You Can’t Solve Homelessness by Making It a Crime

His car is his castle. Washington Supreme Court declared that a city could not imprison a homeless person’s truck. It also ruled in August that $550 would be charged to the man for storage and towing costs. The city could not sell his truck which was his only shelter at the auction in order to repay his debts.

Justices ruled that Seattle’s practices violated the Eighth Amendment prohibition against excessive fines or fees. This was the first time a high state court applied the Excessive Fines Clause to a state since 2019, when the U.S. Supreme Court ruled that it restricts states.

It was important not only because of Eighth Amendment jurisprudence, but also because it affected the rights and freedoms of homeless persons. Court ruled that plaintiff’s truck qualifies as his homestead.

According to court opinion, Washington’s King County is home to nearly 12,000 homeless persons, of which more than 2,000 live in their cars. In cities across America, efforts have been made to address the problem of homeless people and tent campers. However, their efforts have been limited to dragging indigent persons from one location to another.

August saw the Justice Department announce that they were launching an investigation to investigate possible civil rights abuses committed by Phoenix Police Department. It will also investigate claims that Phoenix police illegally take or dispose off the personal belongings of homeless individuals.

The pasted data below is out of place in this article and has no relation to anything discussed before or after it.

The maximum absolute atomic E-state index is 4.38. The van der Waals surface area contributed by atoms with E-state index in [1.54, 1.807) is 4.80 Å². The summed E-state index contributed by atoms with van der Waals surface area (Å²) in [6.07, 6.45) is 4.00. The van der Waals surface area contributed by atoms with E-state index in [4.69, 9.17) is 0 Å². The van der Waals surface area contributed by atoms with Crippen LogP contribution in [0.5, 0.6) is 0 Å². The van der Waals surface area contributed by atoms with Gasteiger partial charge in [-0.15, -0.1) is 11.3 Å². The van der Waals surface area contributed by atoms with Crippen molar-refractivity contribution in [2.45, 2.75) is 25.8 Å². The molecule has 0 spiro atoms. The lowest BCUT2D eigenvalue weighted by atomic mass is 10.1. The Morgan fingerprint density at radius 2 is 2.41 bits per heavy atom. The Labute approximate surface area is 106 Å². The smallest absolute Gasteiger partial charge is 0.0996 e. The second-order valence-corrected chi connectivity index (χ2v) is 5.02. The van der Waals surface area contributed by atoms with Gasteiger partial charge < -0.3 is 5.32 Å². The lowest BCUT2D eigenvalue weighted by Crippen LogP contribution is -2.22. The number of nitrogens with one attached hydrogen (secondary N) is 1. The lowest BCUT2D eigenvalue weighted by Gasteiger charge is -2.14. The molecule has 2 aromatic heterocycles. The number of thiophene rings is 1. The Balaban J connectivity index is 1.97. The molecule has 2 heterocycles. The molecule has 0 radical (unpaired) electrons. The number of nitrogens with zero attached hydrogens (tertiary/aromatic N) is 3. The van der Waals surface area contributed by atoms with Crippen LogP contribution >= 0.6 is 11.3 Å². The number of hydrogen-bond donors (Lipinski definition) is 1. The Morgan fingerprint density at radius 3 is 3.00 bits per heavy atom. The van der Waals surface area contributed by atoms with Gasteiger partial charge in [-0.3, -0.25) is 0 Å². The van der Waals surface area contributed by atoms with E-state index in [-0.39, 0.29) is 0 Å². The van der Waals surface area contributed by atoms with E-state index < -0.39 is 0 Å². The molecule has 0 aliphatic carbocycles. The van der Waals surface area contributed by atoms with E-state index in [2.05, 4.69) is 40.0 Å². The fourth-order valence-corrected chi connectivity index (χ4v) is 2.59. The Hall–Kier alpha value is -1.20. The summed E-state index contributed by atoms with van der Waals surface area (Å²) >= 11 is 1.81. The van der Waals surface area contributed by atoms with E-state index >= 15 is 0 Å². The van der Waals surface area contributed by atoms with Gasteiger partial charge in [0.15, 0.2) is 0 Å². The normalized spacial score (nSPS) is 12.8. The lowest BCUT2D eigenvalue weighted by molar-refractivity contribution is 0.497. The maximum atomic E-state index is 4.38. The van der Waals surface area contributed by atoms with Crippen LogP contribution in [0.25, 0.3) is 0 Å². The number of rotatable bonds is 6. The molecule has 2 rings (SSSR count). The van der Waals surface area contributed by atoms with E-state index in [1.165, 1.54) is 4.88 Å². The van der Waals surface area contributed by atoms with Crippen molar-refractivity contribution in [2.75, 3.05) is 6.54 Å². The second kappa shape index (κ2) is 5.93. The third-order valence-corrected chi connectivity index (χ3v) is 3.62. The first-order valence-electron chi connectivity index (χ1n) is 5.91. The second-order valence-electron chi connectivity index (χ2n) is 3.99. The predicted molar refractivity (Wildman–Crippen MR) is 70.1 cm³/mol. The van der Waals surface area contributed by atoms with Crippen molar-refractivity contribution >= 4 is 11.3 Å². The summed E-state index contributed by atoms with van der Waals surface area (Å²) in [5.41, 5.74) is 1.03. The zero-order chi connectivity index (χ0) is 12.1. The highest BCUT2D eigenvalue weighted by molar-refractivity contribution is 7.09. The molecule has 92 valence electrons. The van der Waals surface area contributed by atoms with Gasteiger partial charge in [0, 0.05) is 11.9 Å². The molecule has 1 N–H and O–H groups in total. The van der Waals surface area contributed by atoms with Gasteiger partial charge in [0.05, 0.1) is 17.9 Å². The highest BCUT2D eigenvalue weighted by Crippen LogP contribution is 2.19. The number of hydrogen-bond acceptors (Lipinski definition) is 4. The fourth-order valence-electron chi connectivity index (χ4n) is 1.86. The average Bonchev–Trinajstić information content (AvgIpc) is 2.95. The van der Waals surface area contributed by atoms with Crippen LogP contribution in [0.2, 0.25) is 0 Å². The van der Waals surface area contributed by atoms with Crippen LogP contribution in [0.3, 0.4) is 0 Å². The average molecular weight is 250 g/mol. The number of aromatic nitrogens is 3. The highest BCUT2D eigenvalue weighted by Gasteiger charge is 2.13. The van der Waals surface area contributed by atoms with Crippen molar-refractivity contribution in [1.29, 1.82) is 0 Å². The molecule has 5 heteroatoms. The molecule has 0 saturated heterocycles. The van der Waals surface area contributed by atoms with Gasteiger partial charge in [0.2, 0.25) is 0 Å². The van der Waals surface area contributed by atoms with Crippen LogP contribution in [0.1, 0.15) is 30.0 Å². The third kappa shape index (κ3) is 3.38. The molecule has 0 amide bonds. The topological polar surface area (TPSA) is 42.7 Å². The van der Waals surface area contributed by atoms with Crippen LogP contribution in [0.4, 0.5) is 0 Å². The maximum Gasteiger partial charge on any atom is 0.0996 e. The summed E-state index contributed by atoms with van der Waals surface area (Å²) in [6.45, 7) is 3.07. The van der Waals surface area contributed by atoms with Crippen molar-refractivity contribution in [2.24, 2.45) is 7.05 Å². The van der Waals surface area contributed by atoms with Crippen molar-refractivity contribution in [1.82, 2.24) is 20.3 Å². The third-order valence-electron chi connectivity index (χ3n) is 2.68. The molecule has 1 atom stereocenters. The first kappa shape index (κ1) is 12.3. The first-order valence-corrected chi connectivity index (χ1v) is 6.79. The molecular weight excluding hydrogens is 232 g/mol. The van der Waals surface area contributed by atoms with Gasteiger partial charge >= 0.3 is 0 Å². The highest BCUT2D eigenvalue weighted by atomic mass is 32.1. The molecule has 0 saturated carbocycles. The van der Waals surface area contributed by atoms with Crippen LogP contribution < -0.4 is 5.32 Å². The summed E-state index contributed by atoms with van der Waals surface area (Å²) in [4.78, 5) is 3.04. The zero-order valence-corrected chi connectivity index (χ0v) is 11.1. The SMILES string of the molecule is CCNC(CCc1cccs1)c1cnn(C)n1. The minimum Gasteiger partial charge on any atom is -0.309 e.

Public camping was banned by the Miami City Commission in October. The commissioners were criticized for criminalizing homelessness and approved an amusing “adopt the homeless” program that provides support to Miamians who are interested in helping to solve the problem. Commissioner Joe Carollo stated, “If there’s as many good-hearted people as they claim there to be,” and that he expected them to “step up.”

However, cities don’t allow private charities easy access to their services. In October the town of Brookings, Oregon, decreed that churches in residential zones—meaning every church in Brookings—would be allowed to serve food to the homeless just two days a week. This restriction came in response to complaints from neighbors about the Episcopal Church. It has no shelters for homeless in the county and only the local Episcopal church offers hot meals seven days a semaine.

Safety and quality of life are legitimate concerns for cities. This can’t be done at the expense or dignity or rights of those who are homeless.